This study examined ITN ownership and underlying factors for among-household variation in use, and malaria transmission in two highland regions of western Kenya.
We discuss how the application of molecular techniques has led to the identification of submicroscopic gametocyte carriage and to a reassessment of the human infectious reservoir.
Malaria caused by Plasmodium falciparum results in approximately 1 million annual deaths worldwide, with young children and pregnant mothers at highest risk.
UN-Experts on DDT recommend stricter rules when DDT is used for malaria vector control. Their report published ahead of the 5th Conference of the Parties to the Stockholm Convention (COP-5, Geneva April 25-29, 2011), shows more and more concern about effects of DDT on human health as well as on the environment. Their report was released last week, showing that the international community might be moving towards new rules on the use of DDT.
To our knowledge, this is the first case of acute respiratory distress syndrome (ARDS) secondary to blood transfusion related P. ovale malaria infection in a non-endemic country.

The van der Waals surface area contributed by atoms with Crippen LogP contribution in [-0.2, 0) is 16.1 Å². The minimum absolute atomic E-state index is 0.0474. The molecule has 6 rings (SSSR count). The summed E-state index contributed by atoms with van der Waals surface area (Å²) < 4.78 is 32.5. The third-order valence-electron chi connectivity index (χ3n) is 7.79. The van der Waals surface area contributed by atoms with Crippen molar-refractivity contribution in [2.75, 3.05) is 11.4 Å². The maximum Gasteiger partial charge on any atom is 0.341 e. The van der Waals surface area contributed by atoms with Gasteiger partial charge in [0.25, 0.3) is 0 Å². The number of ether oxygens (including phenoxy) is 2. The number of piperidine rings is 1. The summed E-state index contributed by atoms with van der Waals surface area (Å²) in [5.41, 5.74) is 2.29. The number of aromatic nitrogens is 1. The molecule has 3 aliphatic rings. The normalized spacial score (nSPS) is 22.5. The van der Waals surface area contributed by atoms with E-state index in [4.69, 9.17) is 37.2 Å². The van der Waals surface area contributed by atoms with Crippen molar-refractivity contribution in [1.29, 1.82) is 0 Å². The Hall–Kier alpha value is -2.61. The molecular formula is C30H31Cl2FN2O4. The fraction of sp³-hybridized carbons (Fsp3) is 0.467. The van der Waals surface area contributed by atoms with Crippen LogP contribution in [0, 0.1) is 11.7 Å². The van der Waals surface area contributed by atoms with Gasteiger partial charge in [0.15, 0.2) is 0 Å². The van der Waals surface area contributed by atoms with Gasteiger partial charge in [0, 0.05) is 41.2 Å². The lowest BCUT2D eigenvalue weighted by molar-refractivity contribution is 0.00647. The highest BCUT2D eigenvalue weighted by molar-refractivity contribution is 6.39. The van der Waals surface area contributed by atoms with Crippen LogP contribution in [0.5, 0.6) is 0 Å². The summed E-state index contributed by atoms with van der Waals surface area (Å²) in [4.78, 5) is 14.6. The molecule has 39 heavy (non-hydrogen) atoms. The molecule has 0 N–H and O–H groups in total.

We investigated the ability of molecular parameters to explain differences in the risk of P. falciparum infection and disease between wet and dry seasons, among age groups and with respect to insecticide-treated mosquito net use.
Although the spread of drug resistance and the influence of climate change on malaria are most often considered separately, these factors have the potential to interact through altered levels of transmission intensity.
We first used laboratory-prepared samples to compare 2 DNA extraction and 4 PCR detection methods across a range of pool sizes and parasite densities. Pooled Chelex extraction of DNA, followed by nested PCR of cytochrome b, was the optimal strategy, allowing reliable detection of a single low-parasitemic sample (100 parasites/µl) in pool sizes up to 50.
This cross-sectional study was conducted during 2006-2008 in two states of India, Jharkhand and Chhattisgarh, at 7 facilities representing a range of rural and urban populations and areas of more versus less stable malaria transmission.
This Seminar, which is aimed at clinicians who manage children with malaria,especially in resource-poor settings, discusses present knowledge and controversies in relation to the epidemiology, pathophysiology, diagnosis, treatment, and prevention of malaria in children.